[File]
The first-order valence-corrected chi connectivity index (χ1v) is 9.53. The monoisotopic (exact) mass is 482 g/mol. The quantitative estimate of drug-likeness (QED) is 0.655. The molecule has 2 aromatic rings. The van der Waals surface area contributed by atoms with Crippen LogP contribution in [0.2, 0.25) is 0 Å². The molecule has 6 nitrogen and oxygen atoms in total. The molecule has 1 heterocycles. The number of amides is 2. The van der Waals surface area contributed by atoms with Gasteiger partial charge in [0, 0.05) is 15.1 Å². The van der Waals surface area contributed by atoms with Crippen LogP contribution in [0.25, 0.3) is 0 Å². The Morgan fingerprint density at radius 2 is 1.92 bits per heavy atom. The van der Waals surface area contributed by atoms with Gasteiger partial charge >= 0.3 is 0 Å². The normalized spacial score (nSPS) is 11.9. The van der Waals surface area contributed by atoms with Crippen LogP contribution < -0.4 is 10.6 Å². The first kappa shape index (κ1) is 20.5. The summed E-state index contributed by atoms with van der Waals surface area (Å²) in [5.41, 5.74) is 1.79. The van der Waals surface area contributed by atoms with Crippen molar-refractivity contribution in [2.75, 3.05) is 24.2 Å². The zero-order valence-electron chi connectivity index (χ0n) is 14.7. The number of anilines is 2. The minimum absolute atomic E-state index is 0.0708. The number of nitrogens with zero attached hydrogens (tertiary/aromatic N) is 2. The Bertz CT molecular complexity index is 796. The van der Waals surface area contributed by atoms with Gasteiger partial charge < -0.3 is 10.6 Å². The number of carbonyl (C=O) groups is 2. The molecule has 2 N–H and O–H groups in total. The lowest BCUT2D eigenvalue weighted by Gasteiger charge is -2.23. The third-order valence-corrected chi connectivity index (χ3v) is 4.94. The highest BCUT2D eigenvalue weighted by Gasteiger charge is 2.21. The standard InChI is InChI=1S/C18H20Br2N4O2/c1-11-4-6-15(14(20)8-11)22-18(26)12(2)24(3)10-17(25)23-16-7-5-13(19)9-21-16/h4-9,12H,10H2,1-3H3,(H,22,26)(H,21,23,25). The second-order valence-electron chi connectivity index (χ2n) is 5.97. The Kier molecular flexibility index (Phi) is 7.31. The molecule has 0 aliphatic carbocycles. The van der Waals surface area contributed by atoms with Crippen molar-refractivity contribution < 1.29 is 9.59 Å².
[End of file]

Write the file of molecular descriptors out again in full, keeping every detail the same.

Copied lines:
The first-order valence-corrected chi connectivity index (χ1v) is 9.53. The monoisotopic (exact) mass is 482 g/mol. The quantitative estimate of drug-likeness (QED) is 0.655. The molecule has 2 aromatic rings. The van der Waals surface area contributed by atoms with Crippen LogP contribution in [0.2, 0.25) is 0 Å². The molecule has 6 nitrogen and oxygen atoms in total. The molecule has 1 heterocycles. The number of amides is 2. The van der Waals surface area contributed by atoms with Gasteiger partial charge in [0, 0.05) is 15.1 Å². The van der Waals surface area contributed by atoms with Crippen LogP contribution in [0.25, 0.3) is 0 Å². The Morgan fingerprint density at radius 2 is 1.92 bits per heavy atom. The van der Waals surface area contributed by atoms with Gasteiger partial charge >= 0.3 is 0 Å². The normalized spacial score (nSPS) is 11.9. The van der Waals surface area contributed by atoms with Crippen LogP contribution < -0.4 is 10.6 Å². The first kappa shape index (κ1) is 20.5. The summed E-state index contributed by atoms with van der Waals surface area (Å²) in [5.41, 5.74) is 1.79. The van der Waals surface area contributed by atoms with Crippen molar-refractivity contribution in [2.75, 3.05) is 24.2 Å². The zero-order valence-electron chi connectivity index (χ0n) is 14.7. The number of anilines is 2. The minimum absolute atomic E-state index is 0.0708. The number of nitrogens with zero attached hydrogens (tertiary/aromatic N) is 2. The Bertz CT molecular complexity index is 796. The van der Waals surface area contributed by atoms with Gasteiger partial charge < -0.3 is 10.6 Å². The number of carbonyl (C=O) groups is 2. The molecule has 2 N–H and O–H groups in total. The lowest BCUT2D eigenvalue weighted by Gasteiger charge is -2.23. The third-order valence-corrected chi connectivity index (χ3v) is 4.94. The highest BCUT2D eigenvalue weighted by Gasteiger charge is 2.21. The standard InChI is InChI=1S/C18H20Br2N4O2/c1-11-4-6-15(14(20)8-11)22-18(26)12(2)24(3)10-17(25)23-16-7-5-13(19)9-21-16/h4-9,12H,10H2,1-3H3,(H,22,26)(H,21,23,25). The second-order valence-electron chi connectivity index (χ2n) is 5.97. The Kier molecular flexibility index (Phi) is 7.31. The molecule has 0 aliphatic carbocycles. The van der Waals surface area contributed by atoms with Crippen molar-refractivity contribution < 1.29 is 9.59 Å².